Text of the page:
I use meters in the “incidence” mode 99% of the time. There’s basically two types of metering modes. Reflective and incidence. The light meter in your camera is a reflective meter. Spot meters are reflective meters. They are measuring the light reflecting off of a subject. Now then, your reflective light meter, spot meter, and in-camera meter doesn’t know what you are photographing. You can read the light reflecting off of something white or off of something black. It doesn’t see that what it is reading is white, or black, or grey, or red, or blue, etc. Since it doesn’t know the value of what it is reading there has to be a consistent measurement to bring that light meter reading to. That measurement is 18% grey. I don’t know why. It just is. Smarter people than me (I?) came up with that.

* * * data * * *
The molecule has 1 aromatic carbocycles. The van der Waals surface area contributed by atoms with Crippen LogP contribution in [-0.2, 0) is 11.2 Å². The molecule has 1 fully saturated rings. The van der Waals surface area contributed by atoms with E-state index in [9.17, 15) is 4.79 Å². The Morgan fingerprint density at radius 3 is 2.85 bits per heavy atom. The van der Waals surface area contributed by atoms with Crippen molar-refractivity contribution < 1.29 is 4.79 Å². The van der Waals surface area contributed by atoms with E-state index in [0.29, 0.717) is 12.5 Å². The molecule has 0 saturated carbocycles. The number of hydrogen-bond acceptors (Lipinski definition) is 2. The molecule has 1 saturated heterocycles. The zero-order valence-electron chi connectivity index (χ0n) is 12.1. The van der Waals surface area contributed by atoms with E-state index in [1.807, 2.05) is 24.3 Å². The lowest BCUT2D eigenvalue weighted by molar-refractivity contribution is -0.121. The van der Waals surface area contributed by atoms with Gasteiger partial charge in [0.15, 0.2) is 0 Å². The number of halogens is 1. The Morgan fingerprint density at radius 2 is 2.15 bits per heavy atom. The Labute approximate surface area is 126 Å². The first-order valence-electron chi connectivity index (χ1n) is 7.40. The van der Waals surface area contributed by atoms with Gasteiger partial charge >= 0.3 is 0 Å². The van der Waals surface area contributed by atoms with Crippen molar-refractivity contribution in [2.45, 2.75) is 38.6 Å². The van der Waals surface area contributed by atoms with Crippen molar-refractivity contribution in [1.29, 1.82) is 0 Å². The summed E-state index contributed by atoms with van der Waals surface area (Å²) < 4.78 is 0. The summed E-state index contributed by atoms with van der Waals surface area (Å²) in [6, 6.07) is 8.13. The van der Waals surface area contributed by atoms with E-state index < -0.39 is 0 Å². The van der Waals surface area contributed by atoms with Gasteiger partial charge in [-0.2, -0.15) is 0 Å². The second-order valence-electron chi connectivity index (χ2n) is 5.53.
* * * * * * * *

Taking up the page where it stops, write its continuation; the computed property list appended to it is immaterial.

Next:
So you read light reflecting off something white and it’s going to give you a reading to make that 18% grey. Read the light off of something black and it’s going to give you a reading to make that 18% grey. White isn’t grey. Black isn’t grey. So you have to make a judgement call. “I’m getting 5.6 at 250th of a second off of the bride’s white dress. The dress isn’t grey. If I shoot this at 5.6 at 250th then the dress will be underexposed to grey. Therefore I need to open my exposure by X amount of stops to make the white dress white.”

Incident meters (that little white dome on the light meter) is reading the light falling on the subject regardless of whether the subject is white, black, green, grey, blue, dog, etc. You walk over to the subject, put the meter where the light is falling on it, take a reading. It says 5.6 at 60th of a second or whatever. You set your camera to 5.6 at 60th and boom! Balls on accurate. You don’t have to think about it.